NepaChem would like to congratulate Dr. Durga Pokharel for completing his PhD from Michigan Technological University, USA.
Dr. Pokharel worked with Dr. Shiyue Fang on ‘non-chromatographic purification of synthetic bio-oligomers’ producing about half dozen peer reviewed publications and one patent.
He is going to work as a postdoctoral research fellow in the same university from next semester.
Some of his publications are:
Here is the summery of Dr. Pokharel’s dissertation.
- Synthetic oligodeoxynucleotide purification by capping failure sequences with a methacrylamide phosphoramidite followed by polymerization
- Purification of Synthetic Peptides Using a Catching Full-Length Sequence by Polymerization Approach
- Peptide and peptide nucleic acid syntheses using a DNA/RNA synthesizer
- A Highly Convenient Procedure for Oligodeoxynucleotide Purification
- Synthetic 5′-phosphorylated oligodeoxynucleotide purification through catching full-length sequences by polymerization
Synthetic oligonucleotides and peptides have found wide applications in industry and academic research labs. There are ~60 peptide drugs on the market and over 500 under development. The global annual sale of peptide drugs in 2010 was estimated to be $13 billion. There are three oligonucleotide-based drugs on market; among them, the FDA newly approved Kynamro was predicted to have a $100 million annual sale. The annual sale of oligonucleotides to academic labs was estimated to be $700 million. Both bio-oligomers are mostly synthesized on automated synthesizers using solid phase synthesis technology, in which nucleoside or amino acid monomers are added sequentially until the desired full-length sequence is reached. The additions cannot be complete, which generates truncated undesired failure sequences. For almost all applications, these impurities must be removed. The most widely used method is HPLC. However, the method is slow, expensive, labor-intensive, not amendable for automation, difficult to scale up, and unsuitable for high throughput purification. It needs large capital investment, and consumes large volumes of harmful solvents. The purification costs are estimated to be more than 50% of total production costs. Other methods for bio-oligomer purification also have drawbacks, and are less favored than HPLC for most applications.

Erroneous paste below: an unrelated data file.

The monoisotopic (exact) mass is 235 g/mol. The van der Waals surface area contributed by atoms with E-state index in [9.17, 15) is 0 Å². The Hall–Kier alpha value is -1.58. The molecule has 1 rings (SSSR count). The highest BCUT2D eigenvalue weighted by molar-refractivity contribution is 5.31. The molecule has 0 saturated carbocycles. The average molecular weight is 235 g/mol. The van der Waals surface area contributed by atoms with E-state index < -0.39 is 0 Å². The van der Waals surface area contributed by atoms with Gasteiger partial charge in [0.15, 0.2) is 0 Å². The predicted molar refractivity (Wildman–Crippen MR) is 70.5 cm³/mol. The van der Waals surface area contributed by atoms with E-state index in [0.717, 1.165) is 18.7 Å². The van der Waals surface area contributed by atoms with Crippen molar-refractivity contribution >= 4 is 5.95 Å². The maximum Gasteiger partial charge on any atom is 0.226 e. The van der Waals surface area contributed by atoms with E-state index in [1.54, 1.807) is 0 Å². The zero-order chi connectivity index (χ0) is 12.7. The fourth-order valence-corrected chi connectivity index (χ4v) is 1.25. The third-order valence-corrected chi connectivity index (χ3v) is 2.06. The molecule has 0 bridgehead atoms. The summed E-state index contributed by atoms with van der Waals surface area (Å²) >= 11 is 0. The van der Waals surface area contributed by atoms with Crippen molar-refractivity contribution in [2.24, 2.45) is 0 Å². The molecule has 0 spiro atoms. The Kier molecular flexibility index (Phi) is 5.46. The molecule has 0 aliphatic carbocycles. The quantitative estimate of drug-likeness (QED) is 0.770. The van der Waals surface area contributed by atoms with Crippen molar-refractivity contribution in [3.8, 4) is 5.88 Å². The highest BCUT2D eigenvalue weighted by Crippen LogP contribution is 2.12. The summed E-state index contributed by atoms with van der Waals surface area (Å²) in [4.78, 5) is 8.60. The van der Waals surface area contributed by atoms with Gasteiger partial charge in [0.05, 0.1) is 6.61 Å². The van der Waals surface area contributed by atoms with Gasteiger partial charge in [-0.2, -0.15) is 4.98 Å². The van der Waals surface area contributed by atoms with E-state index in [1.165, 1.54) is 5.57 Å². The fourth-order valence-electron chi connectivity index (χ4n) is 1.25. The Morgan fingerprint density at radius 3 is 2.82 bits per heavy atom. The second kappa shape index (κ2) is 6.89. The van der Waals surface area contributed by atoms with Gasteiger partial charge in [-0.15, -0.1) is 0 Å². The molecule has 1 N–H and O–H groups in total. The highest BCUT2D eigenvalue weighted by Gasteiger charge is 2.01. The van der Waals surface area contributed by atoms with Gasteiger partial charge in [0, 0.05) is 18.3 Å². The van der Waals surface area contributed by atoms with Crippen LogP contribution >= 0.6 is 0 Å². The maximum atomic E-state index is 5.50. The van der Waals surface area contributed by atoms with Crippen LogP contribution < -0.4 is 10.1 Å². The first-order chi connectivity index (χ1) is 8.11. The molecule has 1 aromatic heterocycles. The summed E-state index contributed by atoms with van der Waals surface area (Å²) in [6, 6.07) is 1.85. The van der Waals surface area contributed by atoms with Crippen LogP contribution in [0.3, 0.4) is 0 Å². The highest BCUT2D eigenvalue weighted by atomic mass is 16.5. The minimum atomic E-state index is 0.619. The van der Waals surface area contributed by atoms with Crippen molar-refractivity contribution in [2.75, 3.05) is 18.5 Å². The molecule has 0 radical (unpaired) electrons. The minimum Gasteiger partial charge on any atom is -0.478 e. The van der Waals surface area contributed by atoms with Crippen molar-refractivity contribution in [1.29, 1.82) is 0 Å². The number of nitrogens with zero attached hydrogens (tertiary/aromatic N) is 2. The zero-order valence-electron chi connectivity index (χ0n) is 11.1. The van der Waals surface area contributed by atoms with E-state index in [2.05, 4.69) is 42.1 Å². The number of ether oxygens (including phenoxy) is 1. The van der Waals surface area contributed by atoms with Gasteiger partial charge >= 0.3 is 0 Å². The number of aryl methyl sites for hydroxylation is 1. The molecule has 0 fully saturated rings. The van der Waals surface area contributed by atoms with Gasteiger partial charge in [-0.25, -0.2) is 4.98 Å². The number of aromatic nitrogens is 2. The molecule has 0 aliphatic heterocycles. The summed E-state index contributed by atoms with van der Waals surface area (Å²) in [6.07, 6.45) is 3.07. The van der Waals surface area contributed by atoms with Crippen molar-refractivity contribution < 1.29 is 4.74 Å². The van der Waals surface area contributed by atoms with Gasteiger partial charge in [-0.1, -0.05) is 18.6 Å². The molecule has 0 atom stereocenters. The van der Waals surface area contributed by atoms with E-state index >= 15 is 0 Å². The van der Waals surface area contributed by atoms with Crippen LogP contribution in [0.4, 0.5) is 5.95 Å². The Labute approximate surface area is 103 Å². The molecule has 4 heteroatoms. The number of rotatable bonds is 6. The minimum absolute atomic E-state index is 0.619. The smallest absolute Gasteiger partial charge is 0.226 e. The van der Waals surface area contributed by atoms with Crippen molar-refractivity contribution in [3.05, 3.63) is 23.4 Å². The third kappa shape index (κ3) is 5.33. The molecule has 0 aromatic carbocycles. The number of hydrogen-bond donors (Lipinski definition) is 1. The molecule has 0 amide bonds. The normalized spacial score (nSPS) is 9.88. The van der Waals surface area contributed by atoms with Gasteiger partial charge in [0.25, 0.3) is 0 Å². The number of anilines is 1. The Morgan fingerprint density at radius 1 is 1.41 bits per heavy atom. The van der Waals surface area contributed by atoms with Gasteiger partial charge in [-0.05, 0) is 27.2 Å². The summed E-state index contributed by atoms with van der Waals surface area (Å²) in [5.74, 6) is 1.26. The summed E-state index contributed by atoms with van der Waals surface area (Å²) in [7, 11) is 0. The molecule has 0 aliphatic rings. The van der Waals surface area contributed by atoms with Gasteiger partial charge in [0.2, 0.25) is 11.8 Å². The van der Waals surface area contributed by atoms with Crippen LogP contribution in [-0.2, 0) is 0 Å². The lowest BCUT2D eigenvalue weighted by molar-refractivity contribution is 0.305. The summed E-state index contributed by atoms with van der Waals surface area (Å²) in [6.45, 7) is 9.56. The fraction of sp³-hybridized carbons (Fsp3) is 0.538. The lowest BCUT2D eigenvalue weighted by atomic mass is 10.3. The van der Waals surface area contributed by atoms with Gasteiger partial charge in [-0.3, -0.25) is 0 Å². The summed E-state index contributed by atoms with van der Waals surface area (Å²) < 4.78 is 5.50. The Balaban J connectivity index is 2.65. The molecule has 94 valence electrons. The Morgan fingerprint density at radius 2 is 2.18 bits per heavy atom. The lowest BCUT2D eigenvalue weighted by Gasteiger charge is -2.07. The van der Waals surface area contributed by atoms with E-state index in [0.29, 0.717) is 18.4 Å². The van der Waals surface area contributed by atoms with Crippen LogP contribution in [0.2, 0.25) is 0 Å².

To overcome the problems of known biopolymer purification technologies, we have developed two non-chromatographic purification methods. They are (1) catching failure sequences by polymerization, and (2) catching full-length sequences by polymerization. In the first method, a polymerizable group is attached to the failure sequences of the bio-oligomers during automated synthesis; purification is achieved by simply polymerizing the failure sequences into an insoluble gel and extracting full-length sequences. In the second method, a polymerizable group is attached to the full-length sequences, which are then incorporated into a polymer; impurities are removed by washing, and pure product is cleaved from polymer. These methods do not need chromatography, and all drawbacks of HPLC no longer exist. Using them, purification is achieved by simple manipulations such as shaking and extraction. Therefore, they are suitable for large scale purification of oligonucleotide and peptide drugs, and also ideal for high throughput purification, which currently has a high demand for research projects involving total gene synthesis. The savings with the new techniques compared with HPLC are estimated to be 70% to 90% depending on purification scale and throughput. We expect these new oligonucleotide and peptide purification technologies to be widely used in academic research labs, biotechnology companies, and pharmaceutical companies in the near future.